Recently, I read an article by a man named Michael Edwards, about the mysticism of living with “wide open eyes”. Edwards is a social activist, so the meat of the article focused on social transformation. The part of his writing that related to these experiments in conscious living had to do with what happens to the quality of life when we experience ourselves as part of a collective life filled with mystery and beauty.
Here are some of the quotations drawn from that article:
“…spirituality can give us an actual experience of the unity of all things. This experience, when nurtured as a constant practice, roots equality-consciousness, non-discrimination, non-violence and reverence for all people and the earth deep into our core. Here is the American writer and mystic Thomas Merton describing how this happened to him:
‘In Louisville, at the corner of Fourth and Walnut, in the centre of the shopping district, I was suddenly overwhelmed by the realization that I loved all those people, that they were mine and I theirs, that we could not be alien to one another even though we were total strangers. It was like waking from a dream of separateness, of spurious self-isolation in a special world, the world of renunciation and supposed holiness.’”
This article expresses yet another way to more deeply explore and experience how important and helpful it is to cultivate the sense that we are constantly connected to everything and everyone else. When we do this, we have an opportunity to explore it as a way to more deeply connect with the sense that we are actually never alone, that we are part of something larger than ourselves. We might have moments of loneliness but, under that feeling, we are always connected within what Joanna Macy describes as “the web of life out of which we cannot fall.”
Also, when we are attuned to a perspective that focuses on oneness, interbeing, and interdependence, we open ourselves to the unexpected moments of beauty and connection that are part of moving through the world willing to be even more aware that everything around us is alive and expressive in unique and sometimes surprising and wonderful ways. The meaning we make of these moments emerges from the frame within which we hold experience, and a “oneness frame” offers a recognition that we encounter life – the same life that lives us – all around us.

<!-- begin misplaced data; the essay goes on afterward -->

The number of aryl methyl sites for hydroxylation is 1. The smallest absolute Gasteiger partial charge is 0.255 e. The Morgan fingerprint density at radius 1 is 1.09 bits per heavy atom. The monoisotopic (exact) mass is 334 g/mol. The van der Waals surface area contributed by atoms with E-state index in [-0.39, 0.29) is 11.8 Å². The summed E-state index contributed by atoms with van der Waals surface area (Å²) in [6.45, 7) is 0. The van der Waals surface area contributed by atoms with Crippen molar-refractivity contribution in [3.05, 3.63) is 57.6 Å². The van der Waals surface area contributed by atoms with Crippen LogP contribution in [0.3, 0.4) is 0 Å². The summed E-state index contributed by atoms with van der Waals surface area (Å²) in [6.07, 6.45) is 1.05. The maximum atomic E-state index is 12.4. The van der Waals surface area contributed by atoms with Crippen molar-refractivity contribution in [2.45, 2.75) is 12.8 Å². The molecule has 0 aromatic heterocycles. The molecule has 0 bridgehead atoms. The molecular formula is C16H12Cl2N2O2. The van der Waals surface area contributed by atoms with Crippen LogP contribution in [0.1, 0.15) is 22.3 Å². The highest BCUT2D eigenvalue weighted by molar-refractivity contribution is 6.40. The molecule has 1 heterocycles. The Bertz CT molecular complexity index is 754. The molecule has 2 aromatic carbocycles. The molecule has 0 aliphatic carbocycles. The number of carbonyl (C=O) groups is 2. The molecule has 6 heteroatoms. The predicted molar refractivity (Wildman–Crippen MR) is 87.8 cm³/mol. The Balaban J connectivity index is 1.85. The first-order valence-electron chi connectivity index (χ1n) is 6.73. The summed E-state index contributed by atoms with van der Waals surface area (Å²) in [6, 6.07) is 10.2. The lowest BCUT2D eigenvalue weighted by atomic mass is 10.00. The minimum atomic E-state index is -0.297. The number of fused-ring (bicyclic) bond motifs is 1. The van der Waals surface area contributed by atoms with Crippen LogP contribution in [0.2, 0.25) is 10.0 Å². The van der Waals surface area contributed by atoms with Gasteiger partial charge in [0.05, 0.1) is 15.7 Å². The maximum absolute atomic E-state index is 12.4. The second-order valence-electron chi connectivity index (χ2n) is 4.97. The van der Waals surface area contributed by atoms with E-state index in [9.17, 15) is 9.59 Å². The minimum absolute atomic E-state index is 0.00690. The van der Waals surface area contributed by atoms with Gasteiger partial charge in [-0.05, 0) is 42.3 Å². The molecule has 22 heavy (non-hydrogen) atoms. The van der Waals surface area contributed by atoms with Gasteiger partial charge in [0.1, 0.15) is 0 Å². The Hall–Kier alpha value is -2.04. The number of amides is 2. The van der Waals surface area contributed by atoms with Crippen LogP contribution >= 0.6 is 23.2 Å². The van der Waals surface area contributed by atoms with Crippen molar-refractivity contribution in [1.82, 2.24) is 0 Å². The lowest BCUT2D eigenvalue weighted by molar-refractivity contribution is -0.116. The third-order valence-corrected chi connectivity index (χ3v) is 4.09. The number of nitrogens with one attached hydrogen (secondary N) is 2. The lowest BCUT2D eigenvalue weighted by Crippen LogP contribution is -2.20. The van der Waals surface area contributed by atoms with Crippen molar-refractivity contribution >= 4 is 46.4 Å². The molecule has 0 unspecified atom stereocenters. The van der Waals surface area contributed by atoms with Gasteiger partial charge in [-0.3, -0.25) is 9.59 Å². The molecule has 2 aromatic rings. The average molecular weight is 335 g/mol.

I remember a time when I was kayaking with my sister and we found ourselves visited by dragon flies of bright turquoise and vivid red. Remembering that these visitors carry their own intelligence and purpose in life, the morning on the lake became a time of feeling a deep sense of connection to them. They stayed with us, coming and going, for most of the morning. Then, when we noticed the eagle’s nest up high in a tall tree, another moment of magic emerged. There was a feeling of enchantment not only in seeing the eagles and their nest, but also in noticing more deeply the towering quality of the trees and all the greenery growing along the edges of the lake. Nothing unusual was happening. The only added element was that we kayaked with “wide open eyes” and savored an opportunity to have time to notice and feel connected to the life around us.
For this week’s experiment, I invite you to see what happens if you ramp up your ability to move through your world with “wide open eyes”, and to allow and cultivate a dynamic sense of wonder at the diversity and creativity of the life that’s all around you. Whatever your world view, however you understand the world spiritually, or from whatever map of reality you follow, play with orienting toward surprising moments of beauty, as well as moments of feeling unexpectedly connected to the life around you.
Also, as always, be sure to allow and track any mixed feelings that may arise, as they are part of your wholeness. There’s nothing you necessarily have to do with these feelings. Often, acknowledging, naming, and feeling them without adding in anything extra is enough to allow them to arise, move through, and move on.
As with all these practices, there’s no right way to do this one. It’s one more invitation to explore how the quality of your own consciousness and beliefs powerfully shape the quality of your inner life, moment to moment. Remember to bring along curiosity as your constant companion and to allow judgments to arise, move through, and move on without any need to do anything to or about them. Judging is a habit we all have and, as Jack Kornfield has said, it’s not about never judging. It’s about being aware of what relationship and response we have to our judgments. Allowing them to move on through is an efficient and effective way to relate to this age-old habit.